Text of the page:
23andMe reports a "predicted relationship" (e.g. "4th cousin") and a "relationship range" (e.g. "3rd to 7th cousin"). However, these ranges are likely to be wildly inaccurate, because the likely distance to a common ancestor, given only the information that two people share a single IBD segment, can vary enormously, based largely on how many relatives one has.

Here is my estimate of these values. You can skip this paragraph is you're not interested in the details.
The probability that a segment, if transmitted, will not be broken up by recombination is 1 minus the probability of recombination, which is 5% for a 5 cM. segment, 10% for a 10 cM. segment and so on. (If you are moving up a pedigree, this is the probability the segment was transmitted rather than created by recombination, but the value is the same.)
The probability that a segment is will be transmitted at all is one-half per generation.
Thus, for an nth cousin sharing a single ancestor, the probability is ((1-P(rec))/2)^(2n+2).
For an nth cousin sharing two ancestors (the usual case), the probability is
2(((1-P(rec))/2)^(2n+2)). For example, the probability of two 4th cousins sharing a specific 5 cM. segment is 2(((0.95))/2)^(10)) = 0.00117. If one has more than 855 4th cousins, then the expected number of 4th cousins sharing this segment will be greater than 1. Because every 4th cousin has the same chance of inheriting the segment, the expected number of 4th cousins who do share the segment will be directly proportional to the number of 4th cousins one has. In the case of 5th cousins, the probability of sharing a specific segment is 2(((0.95))/2)^(12)) = 0.00026, which would require 3,790 cousins for the expected number sharing the segment to exceed 1.0. In general, the number of cousins of a specific degree who should be expected to share a segment is given by

2(((1-P(rec))/2)^(2n+2)) x N

world population growth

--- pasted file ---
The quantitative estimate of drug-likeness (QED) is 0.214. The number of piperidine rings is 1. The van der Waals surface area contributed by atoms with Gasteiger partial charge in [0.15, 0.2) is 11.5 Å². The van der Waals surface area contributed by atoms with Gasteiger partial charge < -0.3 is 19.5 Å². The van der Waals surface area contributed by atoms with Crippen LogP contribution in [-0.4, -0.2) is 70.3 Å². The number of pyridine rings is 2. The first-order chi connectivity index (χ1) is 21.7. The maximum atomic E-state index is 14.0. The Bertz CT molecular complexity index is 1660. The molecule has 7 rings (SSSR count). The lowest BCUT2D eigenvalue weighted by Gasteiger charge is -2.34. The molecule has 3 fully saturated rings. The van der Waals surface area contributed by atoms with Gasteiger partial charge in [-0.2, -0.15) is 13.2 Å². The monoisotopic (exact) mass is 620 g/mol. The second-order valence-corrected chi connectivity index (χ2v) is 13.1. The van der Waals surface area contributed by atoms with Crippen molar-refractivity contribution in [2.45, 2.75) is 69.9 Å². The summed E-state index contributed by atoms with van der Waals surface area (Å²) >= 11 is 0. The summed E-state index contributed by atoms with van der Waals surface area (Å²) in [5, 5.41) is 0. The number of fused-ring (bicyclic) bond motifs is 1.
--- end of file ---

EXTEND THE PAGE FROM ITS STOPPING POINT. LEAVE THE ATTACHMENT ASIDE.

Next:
where N is the number of relatives of that degree. For a 5 cM. segment, if the number of cousins of degree n+1 that you have is 4.43 times the number of cousins of degree n that you have, then you expect more cousins of degree n+1 than cousins of degree n to share the segment. For a 10 cM. segment, this ratio is 4.94.

Thus, if you have many more distant cousins, as would be expected if your ancestors had large families, then someone who shares a single IBD segment is more likely to be a distant cousin, because you have so many more distant cousins. The point where the increase in the number of cousins outweighs the loss of shared segments is five children per family. This is not extremely uncommon.

As an alternative to the math, consider the case of my (hypothetical) great-great-great-grandfather Joe. Let’s say that I have inherited a 5 cM. segment of DNA from him. (It’s likely that I have inherited at least one segment from him.) Our concern is whether a distant relative that shares this segment is more likely to be a fourth cousin also descended from Joe or a fifth cousin descended from Joe’s father Jacob. The chance that the 5 cM. segment was inherited by Joe, from Jacob, is slightly less than half (because of the possibility of recombination in that generation). Jacob had 12 children, so I can expect to have 12 times as many fifth cousins descended from Jacob as fourth cousins descended from Joe. That fact ends up being more significant than the chance of recombination, so I will share the segment in question with more fifth cousins than fourth cousins. This same logic applies to fifth vs. sixth cousins and so on.

Thus, my 23andMe relatives sharing one IBD segment might be fourth cousins, as predicted, or they might be distant cousins connected by prolific ancestors. There is no way to know.

The world population has increased perhaps 20-fold in the last millennium, but that works out to significantly less growth than the sustained doubling required to predict distant ancestry for people who share one IBD segment. Nevertheless, there are well-documented cases of rapid demographic expansion.
Most of your relatives may be descended from a small fraction of your ancestors.
Given that family size varies a great deal, it is no doubt common to have some ancestors who have left many more descendants than others. We all have 64 great-great-great-grandparents, typically in 32 couples. If one family among the 32 had five children and their descendants did as well, while others in the family reproduced at replacement rates (two children per family), then your more prolific ancestors (the parents of just one of your 31 great-great-grandparents) would account for over 3/4 of your fourth cousins.

In summary, it is impossible to know the relationship one has to relatives who are discovered by virtue of their sharing a single autosomal segment of DNA. The "predicted relationship" is uncertain, and even the range is hard to be sure of. The extensive information provided by 23andMe is a very useful tool for genealogy, but it cannot tell you about relatives with whom you do not share any genetic material by descent. On the other hand, relatives with whom you do share genetic material by descent can be quite distant.